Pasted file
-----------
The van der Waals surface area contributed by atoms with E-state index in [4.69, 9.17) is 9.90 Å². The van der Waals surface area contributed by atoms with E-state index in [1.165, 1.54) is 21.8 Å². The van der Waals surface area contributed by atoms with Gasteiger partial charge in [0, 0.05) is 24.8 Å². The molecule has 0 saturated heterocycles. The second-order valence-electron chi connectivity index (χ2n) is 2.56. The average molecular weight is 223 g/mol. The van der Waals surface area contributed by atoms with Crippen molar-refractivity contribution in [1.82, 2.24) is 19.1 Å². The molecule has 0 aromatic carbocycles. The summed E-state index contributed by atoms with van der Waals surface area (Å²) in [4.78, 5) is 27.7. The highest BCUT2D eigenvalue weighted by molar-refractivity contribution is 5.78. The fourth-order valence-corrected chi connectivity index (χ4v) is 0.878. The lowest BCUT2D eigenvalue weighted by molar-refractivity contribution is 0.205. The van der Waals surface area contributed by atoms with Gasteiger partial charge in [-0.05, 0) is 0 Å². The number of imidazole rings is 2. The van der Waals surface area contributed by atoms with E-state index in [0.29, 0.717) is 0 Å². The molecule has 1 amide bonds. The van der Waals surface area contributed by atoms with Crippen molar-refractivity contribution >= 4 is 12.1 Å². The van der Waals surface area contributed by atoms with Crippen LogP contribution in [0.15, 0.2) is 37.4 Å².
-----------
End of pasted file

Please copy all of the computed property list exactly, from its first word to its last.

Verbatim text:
The van der Waals surface area contributed by atoms with E-state index in [4.69, 9.17) is 9.90 Å². The van der Waals surface area contributed by atoms with E-state index in [1.165, 1.54) is 21.8 Å². The van der Waals surface area contributed by atoms with Gasteiger partial charge in [0, 0.05) is 24.8 Å². The molecule has 0 saturated heterocycles. The second-order valence-electron chi connectivity index (χ2n) is 2.56. The average molecular weight is 223 g/mol. The van der Waals surface area contributed by atoms with Crippen molar-refractivity contribution in [1.82, 2.24) is 19.1 Å². The molecule has 0 aromatic carbocycles. The summed E-state index contributed by atoms with van der Waals surface area (Å²) in [4.78, 5) is 27.7. The highest BCUT2D eigenvalue weighted by molar-refractivity contribution is 5.78. The fourth-order valence-corrected chi connectivity index (χ4v) is 0.878. The lowest BCUT2D eigenvalue weighted by molar-refractivity contribution is 0.205. The van der Waals surface area contributed by atoms with Gasteiger partial charge in [-0.05, 0) is 0 Å². The number of imidazole rings is 2. The van der Waals surface area contributed by atoms with E-state index in [0.29, 0.717) is 0 Å². The molecule has 1 amide bonds. The van der Waals surface area contributed by atoms with Crippen molar-refractivity contribution >= 4 is 12.1 Å². The van der Waals surface area contributed by atoms with Crippen LogP contribution in [0.15, 0.2) is 37.4 Å².